The Apples in Stereo
Great call quality; Visual Voicemail; gorgeous multitouch touchscreen; best iPod ever.
Worms in your Apple
No 3G; no Flash; no 3rd-party apps yet.
Hey did you hear? Apple came out with a mobile phone. Of course you heard—the only way you could’ve avoided the iPhone hype machine was to move to Antarctica, shut yourself in an igloo, and avoid all contact with other humans. But in case you’ve just crept out of your ice house, the iPhone is Apple’s new gadget that combines a mobile phone, iPod, and Internet access into one handy bundle that fits in your pocket.
As a mobile phone, the iPhone is quite capable. Audio is clear and loud enough not to be drowned out by an arriving subway or boos at a Yankees game. Visual Voicemail is awesome, letting you pick and choose which voicemail messages you want to hear without listening to any tedious instructions. And after a couple of months, we have yet to experience one dropped call. But how can a phone this expensive not have voice-activated calling? Custom ringtones aren’t available either, unless you decide to use a hack from the Internet.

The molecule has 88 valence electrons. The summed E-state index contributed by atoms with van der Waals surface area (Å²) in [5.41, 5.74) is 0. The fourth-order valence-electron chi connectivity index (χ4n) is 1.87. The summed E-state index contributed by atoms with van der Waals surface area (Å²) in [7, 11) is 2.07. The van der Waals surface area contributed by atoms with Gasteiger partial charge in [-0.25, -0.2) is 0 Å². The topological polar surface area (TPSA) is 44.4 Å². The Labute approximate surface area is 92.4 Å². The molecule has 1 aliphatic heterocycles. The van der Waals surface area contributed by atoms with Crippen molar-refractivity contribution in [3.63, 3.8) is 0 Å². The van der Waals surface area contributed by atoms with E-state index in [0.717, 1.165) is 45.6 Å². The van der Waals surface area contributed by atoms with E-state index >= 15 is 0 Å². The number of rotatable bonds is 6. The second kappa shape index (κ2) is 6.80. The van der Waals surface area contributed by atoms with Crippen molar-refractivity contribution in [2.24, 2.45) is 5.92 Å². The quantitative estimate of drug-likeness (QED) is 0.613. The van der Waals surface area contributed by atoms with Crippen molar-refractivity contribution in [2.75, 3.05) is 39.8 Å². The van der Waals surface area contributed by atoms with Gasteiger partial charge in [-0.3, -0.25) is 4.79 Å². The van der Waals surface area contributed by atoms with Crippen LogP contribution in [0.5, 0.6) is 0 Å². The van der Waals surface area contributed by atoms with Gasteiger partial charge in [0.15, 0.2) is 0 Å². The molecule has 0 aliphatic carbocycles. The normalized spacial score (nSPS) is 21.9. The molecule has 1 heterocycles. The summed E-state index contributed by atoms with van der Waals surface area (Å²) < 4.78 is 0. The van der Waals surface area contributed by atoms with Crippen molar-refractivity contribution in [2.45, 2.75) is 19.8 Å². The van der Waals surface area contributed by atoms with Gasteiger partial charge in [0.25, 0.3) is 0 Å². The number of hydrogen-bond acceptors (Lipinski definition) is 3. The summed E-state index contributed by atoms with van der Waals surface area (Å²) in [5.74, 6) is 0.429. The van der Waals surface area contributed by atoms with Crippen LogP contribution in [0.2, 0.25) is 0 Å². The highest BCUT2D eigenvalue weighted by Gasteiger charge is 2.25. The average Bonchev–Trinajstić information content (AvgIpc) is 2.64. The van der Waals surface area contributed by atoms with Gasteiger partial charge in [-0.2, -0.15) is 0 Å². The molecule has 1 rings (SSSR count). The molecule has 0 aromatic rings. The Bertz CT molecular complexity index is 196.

It’s also Apple’s best iPod yet. There’s no click wheel, but the iPod interface is just as easy to use, if not easier. Cover Flow, which uses album art to sort songs, is a fun way to sift through your music. The audio is iPod-esque—good midrange and midtone without bass that doesn’t drop heavy. The stunning 3.5-inch LCD makes it possible to enjoy a full-length movie without squinting.
The iPhone’s abilities as an Internet device may be the deal breaker. The problem is the EDGE data connectivity—to say EDGE sucks is putting it lightly. Even Steve Jobs was reported as saying that he prefers the faster 3G technology, but 3G is extremely power hungry and not as widely available as EDGE. Regardless, it’s a treat to see full web pages on a mobile device, instead of stripped-down WAP versions, despite the fact that you can’t view sites that rely on the ubiquitous Flash plugin.
The iPhone is far from the savior of mobile phones—third-party developers are restricted to simple AJAX web apps, firmware hacks are wiped out after each update, and the fixed battery has sparked litigation. But there’s also the innovative multitouch touchscreen and sensible interface, the no-nonsense syncing and activating through iTunes, and the tough-as nails screen and case (our test iPhone remains scratchless). If you’ve waited this long, you might as well keep waiting—iPhone 2.0 is bound to be what the iPhone should’ve been in the first place.
Note : When this issue went to press, Apple had not yet announced its SDK.